Federal judge says all absentee ballots need to be in on Election Day

Federal judge says all absentee ballots need to be in on Election Day

DEKALB COUNTY, Ga. — A federal court has ruled that your absentee ballot has to be in the hands of county election officials by Election Day, Nov. 3, or it doesn’t count.

Widdi Turner told Channel 2 investigative reporter Justin Gray that she did not want to risk waiting for the mail.

“As soon as I got mine I filled it out. I followed the instructions, sealed it, and I’m here to drop it off,” Turner said.

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On Friday, a federal appeals court overturned a lower court ruling and reinstated Georgia’s Election Day deadline for absentee ballots saying, “Staying the district court’s order here will prevent voter confusion.”

That means your ballot must be received by Election Day, not just postmarked.


“The easiest thing to do is rely on the state law, and the state law has been the state law for 20 years and it’s very straightforward — you’ve got to get your absentee ballot back by 7 p.m. on Election Day,” said Georgia voter system implementation manager Gabriel Sterling.

The New Georgia Project filed a suit to extend the absentee ballot deadline, and after the legal ruling are still considering their next move.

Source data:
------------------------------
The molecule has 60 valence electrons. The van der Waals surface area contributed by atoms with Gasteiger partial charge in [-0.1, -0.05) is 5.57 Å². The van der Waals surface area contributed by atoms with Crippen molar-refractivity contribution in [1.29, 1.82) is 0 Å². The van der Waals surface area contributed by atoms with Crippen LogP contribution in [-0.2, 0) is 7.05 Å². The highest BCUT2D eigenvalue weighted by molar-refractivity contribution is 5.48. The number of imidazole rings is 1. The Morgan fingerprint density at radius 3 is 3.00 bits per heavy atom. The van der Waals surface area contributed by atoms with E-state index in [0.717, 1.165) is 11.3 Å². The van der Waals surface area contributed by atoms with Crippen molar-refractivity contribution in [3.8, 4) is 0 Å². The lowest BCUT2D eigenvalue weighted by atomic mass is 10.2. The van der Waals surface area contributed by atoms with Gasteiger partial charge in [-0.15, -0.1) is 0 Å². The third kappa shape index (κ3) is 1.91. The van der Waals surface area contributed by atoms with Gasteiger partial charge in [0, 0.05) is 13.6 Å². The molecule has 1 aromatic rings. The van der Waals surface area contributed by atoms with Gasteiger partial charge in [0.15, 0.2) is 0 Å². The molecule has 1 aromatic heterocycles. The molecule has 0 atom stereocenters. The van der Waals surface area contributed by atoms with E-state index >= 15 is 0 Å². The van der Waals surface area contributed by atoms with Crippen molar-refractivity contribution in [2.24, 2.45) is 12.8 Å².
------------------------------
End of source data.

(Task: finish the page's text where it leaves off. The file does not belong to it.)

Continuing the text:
“We should not punish Georgians. We should not disenfranchise Georgians because of predictable delays in the mail service,” the New Georgia Project’s Nse Ufot said.

All day long, voters lined up to register to vote in person in DeKalb County on the last day to do so.

Saluel Butler said he showed up to make sure his registration was up-to-date.

“I registered to vote, however my card never came, so I just came to verify, make sure everything was good,” Butler said.

Gray said he also saw many people using the absentee ballot drop boxes to avoid sending their ballots in the mail.

Election officials are recommending voters not wait until the last minute to get their ballots in.

In the June primary, nearly 10,000 ballots were not accepted because they arrived after Election Day.

Investigation finds some absentee ballots are being sent to wrong addresses, worrying voters